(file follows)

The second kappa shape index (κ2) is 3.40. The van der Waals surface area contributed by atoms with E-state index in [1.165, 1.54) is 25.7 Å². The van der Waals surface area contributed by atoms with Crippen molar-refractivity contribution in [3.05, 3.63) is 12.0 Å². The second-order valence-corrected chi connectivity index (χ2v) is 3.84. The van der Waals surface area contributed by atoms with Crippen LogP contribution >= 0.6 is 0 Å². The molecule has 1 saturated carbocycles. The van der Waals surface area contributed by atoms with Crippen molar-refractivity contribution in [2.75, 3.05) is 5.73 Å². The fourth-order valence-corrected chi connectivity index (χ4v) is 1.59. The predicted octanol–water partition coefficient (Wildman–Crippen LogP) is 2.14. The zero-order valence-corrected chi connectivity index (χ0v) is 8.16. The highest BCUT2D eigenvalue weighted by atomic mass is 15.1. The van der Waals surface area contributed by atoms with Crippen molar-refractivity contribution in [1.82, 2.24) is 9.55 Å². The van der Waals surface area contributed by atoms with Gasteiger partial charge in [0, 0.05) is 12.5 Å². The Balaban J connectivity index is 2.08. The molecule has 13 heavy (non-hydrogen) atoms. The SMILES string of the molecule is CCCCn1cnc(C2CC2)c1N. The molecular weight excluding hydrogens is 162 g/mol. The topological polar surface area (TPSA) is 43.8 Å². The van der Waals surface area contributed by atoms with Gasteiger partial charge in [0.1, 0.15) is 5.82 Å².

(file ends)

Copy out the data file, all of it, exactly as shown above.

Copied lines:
The second kappa shape index (κ2) is 3.40. The van der Waals surface area contributed by atoms with E-state index in [1.165, 1.54) is 25.7 Å². The van der Waals surface area contributed by atoms with Crippen molar-refractivity contribution in [3.05, 3.63) is 12.0 Å². The second-order valence-corrected chi connectivity index (χ2v) is 3.84. The van der Waals surface area contributed by atoms with Crippen LogP contribution >= 0.6 is 0 Å². The molecule has 1 saturated carbocycles. The van der Waals surface area contributed by atoms with Crippen molar-refractivity contribution in [2.75, 3.05) is 5.73 Å². The fourth-order valence-corrected chi connectivity index (χ4v) is 1.59. The predicted octanol–water partition coefficient (Wildman–Crippen LogP) is 2.14. The zero-order valence-corrected chi connectivity index (χ0v) is 8.16. The highest BCUT2D eigenvalue weighted by atomic mass is 15.1. The van der Waals surface area contributed by atoms with Crippen molar-refractivity contribution in [1.82, 2.24) is 9.55 Å². The van der Waals surface area contributed by atoms with Gasteiger partial charge in [0, 0.05) is 12.5 Å². The Balaban J connectivity index is 2.08. The molecule has 13 heavy (non-hydrogen) atoms. The SMILES string of the molecule is CCCCn1cnc(C2CC2)c1N. The molecular weight excluding hydrogens is 162 g/mol. The topological polar surface area (TPSA) is 43.8 Å². The van der Waals surface area contributed by atoms with Gasteiger partial charge in [0.1, 0.15) is 5.82 Å².